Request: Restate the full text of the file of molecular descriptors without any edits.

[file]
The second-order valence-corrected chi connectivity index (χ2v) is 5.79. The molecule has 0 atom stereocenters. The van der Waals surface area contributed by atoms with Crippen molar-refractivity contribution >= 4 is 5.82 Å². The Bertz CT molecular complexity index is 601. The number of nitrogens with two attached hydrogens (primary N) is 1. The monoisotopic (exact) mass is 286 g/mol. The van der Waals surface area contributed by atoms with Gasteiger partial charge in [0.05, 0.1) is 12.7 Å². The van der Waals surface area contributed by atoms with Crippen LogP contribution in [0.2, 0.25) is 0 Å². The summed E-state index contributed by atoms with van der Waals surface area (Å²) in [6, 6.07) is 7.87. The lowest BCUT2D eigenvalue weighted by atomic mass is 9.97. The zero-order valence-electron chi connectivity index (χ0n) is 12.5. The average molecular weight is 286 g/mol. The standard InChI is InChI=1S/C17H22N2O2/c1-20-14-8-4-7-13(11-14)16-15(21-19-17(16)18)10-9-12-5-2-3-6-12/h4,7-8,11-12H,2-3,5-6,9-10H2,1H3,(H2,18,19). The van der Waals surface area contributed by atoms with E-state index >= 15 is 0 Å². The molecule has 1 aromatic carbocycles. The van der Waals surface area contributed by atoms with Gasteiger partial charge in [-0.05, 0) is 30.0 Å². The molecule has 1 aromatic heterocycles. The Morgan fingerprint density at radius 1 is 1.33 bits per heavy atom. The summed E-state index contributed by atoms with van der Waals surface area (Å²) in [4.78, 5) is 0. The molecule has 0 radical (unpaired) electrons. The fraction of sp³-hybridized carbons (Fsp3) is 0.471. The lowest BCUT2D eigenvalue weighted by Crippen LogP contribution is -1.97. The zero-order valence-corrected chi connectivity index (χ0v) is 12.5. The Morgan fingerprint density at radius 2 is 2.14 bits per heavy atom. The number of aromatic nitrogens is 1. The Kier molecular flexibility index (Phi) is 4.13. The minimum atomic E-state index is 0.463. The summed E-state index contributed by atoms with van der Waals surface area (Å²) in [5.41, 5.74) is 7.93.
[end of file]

The second-order valence-corrected chi connectivity index (χ2v) is 5.79. The molecule has 0 atom stereocenters. The van der Waals surface area contributed by atoms with Crippen molar-refractivity contribution >= 4 is 5.82 Å². The Bertz CT molecular complexity index is 601. The number of nitrogens with two attached hydrogens (primary N) is 1. The monoisotopic (exact) mass is 286 g/mol. The van der Waals surface area contributed by atoms with Gasteiger partial charge in [0.05, 0.1) is 12.7 Å². The van der Waals surface area contributed by atoms with Crippen LogP contribution in [0.2, 0.25) is 0 Å². The summed E-state index contributed by atoms with van der Waals surface area (Å²) in [6, 6.07) is 7.87. The lowest BCUT2D eigenvalue weighted by atomic mass is 9.97. The zero-order valence-electron chi connectivity index (χ0n) is 12.5. The average molecular weight is 286 g/mol. The standard InChI is InChI=1S/C17H22N2O2/c1-20-14-8-4-7-13(11-14)16-15(21-19-17(16)18)10-9-12-5-2-3-6-12/h4,7-8,11-12H,2-3,5-6,9-10H2,1H3,(H2,18,19). The van der Waals surface area contributed by atoms with E-state index >= 15 is 0 Å². The molecule has 1 aromatic carbocycles. The van der Waals surface area contributed by atoms with Gasteiger partial charge in [-0.05, 0) is 30.0 Å². The molecule has 1 aromatic heterocycles. The Morgan fingerprint density at radius 1 is 1.33 bits per heavy atom. The summed E-state index contributed by atoms with van der Waals surface area (Å²) in [4.78, 5) is 0. The molecule has 0 radical (unpaired) electrons. The fraction of sp³-hybridized carbons (Fsp3) is 0.471. The lowest BCUT2D eigenvalue weighted by Crippen LogP contribution is -1.97. The zero-order valence-corrected chi connectivity index (χ0v) is 12.5. The Morgan fingerprint density at radius 2 is 2.14 bits per heavy atom. The number of aromatic nitrogens is 1. The Kier molecular flexibility index (Phi) is 4.13. The minimum atomic E-state index is 0.463. The summed E-state index contributed by atoms with van der Waals surface area (Å²) in [5.41, 5.74) is 7.93.